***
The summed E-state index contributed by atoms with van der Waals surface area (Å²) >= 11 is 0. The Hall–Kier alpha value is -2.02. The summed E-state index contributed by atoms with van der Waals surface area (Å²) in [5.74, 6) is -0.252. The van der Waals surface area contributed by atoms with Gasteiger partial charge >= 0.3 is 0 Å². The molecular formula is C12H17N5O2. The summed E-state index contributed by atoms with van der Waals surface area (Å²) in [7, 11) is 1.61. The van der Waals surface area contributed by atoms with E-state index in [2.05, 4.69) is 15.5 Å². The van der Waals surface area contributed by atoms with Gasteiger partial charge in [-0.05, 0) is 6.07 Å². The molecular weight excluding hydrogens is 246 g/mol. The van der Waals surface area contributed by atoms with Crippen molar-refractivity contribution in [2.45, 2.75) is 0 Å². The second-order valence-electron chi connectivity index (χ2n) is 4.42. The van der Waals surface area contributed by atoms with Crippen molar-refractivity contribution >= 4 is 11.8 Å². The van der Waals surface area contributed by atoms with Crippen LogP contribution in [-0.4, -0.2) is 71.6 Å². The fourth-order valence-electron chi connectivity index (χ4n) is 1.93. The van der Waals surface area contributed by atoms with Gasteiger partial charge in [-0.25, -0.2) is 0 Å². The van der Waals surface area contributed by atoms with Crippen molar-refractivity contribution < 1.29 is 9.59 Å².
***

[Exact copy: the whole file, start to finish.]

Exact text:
The summed E-state index contributed by atoms with van der Waals surface area (Å²) >= 11 is 0. The Hall–Kier alpha value is -2.02. The summed E-state index contributed by atoms with van der Waals surface area (Å²) in [5.74, 6) is -0.252. The van der Waals surface area contributed by atoms with Gasteiger partial charge >= 0.3 is 0 Å². The molecular formula is C12H17N5O2. The summed E-state index contributed by atoms with van der Waals surface area (Å²) in [7, 11) is 1.61. The van der Waals surface area contributed by atoms with E-state index in [2.05, 4.69) is 15.5 Å². The van der Waals surface area contributed by atoms with Gasteiger partial charge in [-0.05, 0) is 6.07 Å². The molecular weight excluding hydrogens is 246 g/mol. The van der Waals surface area contributed by atoms with Crippen molar-refractivity contribution in [2.45, 2.75) is 0 Å². The second-order valence-electron chi connectivity index (χ2n) is 4.42. The van der Waals surface area contributed by atoms with Crippen molar-refractivity contribution >= 4 is 11.8 Å². The van der Waals surface area contributed by atoms with Crippen LogP contribution in [-0.4, -0.2) is 71.6 Å². The fourth-order valence-electron chi connectivity index (χ4n) is 1.93. The van der Waals surface area contributed by atoms with Gasteiger partial charge in [-0.25, -0.2) is 0 Å². The van der Waals surface area contributed by atoms with Crippen molar-refractivity contribution < 1.29 is 9.59 Å².